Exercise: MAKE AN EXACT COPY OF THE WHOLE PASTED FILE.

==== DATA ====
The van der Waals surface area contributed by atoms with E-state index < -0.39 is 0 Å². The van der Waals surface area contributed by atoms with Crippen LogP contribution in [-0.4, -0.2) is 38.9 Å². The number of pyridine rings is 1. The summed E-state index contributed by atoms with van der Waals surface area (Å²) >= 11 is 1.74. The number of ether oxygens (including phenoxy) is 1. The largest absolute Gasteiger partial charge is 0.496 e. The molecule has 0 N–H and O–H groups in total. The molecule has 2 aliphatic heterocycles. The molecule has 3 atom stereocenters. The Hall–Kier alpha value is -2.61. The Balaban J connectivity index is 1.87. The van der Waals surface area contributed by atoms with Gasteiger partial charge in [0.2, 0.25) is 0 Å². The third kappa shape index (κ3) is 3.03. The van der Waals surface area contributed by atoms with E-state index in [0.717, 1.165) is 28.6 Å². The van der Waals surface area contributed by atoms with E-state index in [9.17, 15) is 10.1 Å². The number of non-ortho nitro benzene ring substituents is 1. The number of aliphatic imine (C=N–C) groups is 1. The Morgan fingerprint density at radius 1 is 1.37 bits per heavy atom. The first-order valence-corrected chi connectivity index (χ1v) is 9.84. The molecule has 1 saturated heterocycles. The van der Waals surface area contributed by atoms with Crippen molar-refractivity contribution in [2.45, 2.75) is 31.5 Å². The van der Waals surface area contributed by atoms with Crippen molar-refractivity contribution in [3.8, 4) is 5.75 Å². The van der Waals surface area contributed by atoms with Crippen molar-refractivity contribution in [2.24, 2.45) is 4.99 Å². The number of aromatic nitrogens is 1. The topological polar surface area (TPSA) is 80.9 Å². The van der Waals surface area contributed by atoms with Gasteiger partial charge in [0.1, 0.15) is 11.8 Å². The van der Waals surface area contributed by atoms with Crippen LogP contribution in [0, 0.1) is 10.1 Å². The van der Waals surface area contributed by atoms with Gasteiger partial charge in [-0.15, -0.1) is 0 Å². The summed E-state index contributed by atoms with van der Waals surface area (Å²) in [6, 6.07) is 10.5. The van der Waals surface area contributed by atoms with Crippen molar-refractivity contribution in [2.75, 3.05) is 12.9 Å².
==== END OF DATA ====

The van der Waals surface area contributed by atoms with E-state index < -0.39 is 0 Å². The van der Waals surface area contributed by atoms with Crippen LogP contribution in [-0.4, -0.2) is 38.9 Å². The number of pyridine rings is 1. The summed E-state index contributed by atoms with van der Waals surface area (Å²) >= 11 is 1.74. The number of ether oxygens (including phenoxy) is 1. The largest absolute Gasteiger partial charge is 0.496 e. The molecule has 0 N–H and O–H groups in total. The molecule has 2 aliphatic heterocycles. The molecule has 3 atom stereocenters. The Hall–Kier alpha value is -2.61. The Balaban J connectivity index is 1.87. The van der Waals surface area contributed by atoms with Gasteiger partial charge in [0.2, 0.25) is 0 Å². The third kappa shape index (κ3) is 3.03. The van der Waals surface area contributed by atoms with E-state index in [0.717, 1.165) is 28.6 Å². The van der Waals surface area contributed by atoms with E-state index in [9.17, 15) is 10.1 Å². The number of non-ortho nitro benzene ring substituents is 1. The number of aliphatic imine (C=N–C) groups is 1. The Morgan fingerprint density at radius 1 is 1.37 bits per heavy atom. The first-order valence-corrected chi connectivity index (χ1v) is 9.84. The molecule has 1 saturated heterocycles. The van der Waals surface area contributed by atoms with Crippen molar-refractivity contribution in [2.45, 2.75) is 31.5 Å². The van der Waals surface area contributed by atoms with Crippen molar-refractivity contribution in [3.8, 4) is 5.75 Å². The van der Waals surface area contributed by atoms with Crippen molar-refractivity contribution in [2.24, 2.45) is 4.99 Å². The number of aromatic nitrogens is 1. The topological polar surface area (TPSA) is 80.9 Å². The van der Waals surface area contributed by atoms with Gasteiger partial charge in [0.1, 0.15) is 11.8 Å². The van der Waals surface area contributed by atoms with Crippen LogP contribution in [0, 0.1) is 10.1 Å². The van der Waals surface area contributed by atoms with Gasteiger partial charge in [-0.15, -0.1) is 0 Å². The summed E-state index contributed by atoms with van der Waals surface area (Å²) in [6, 6.07) is 10.5. The van der Waals surface area contributed by atoms with Crippen molar-refractivity contribution in [2.75, 3.05) is 12.9 Å².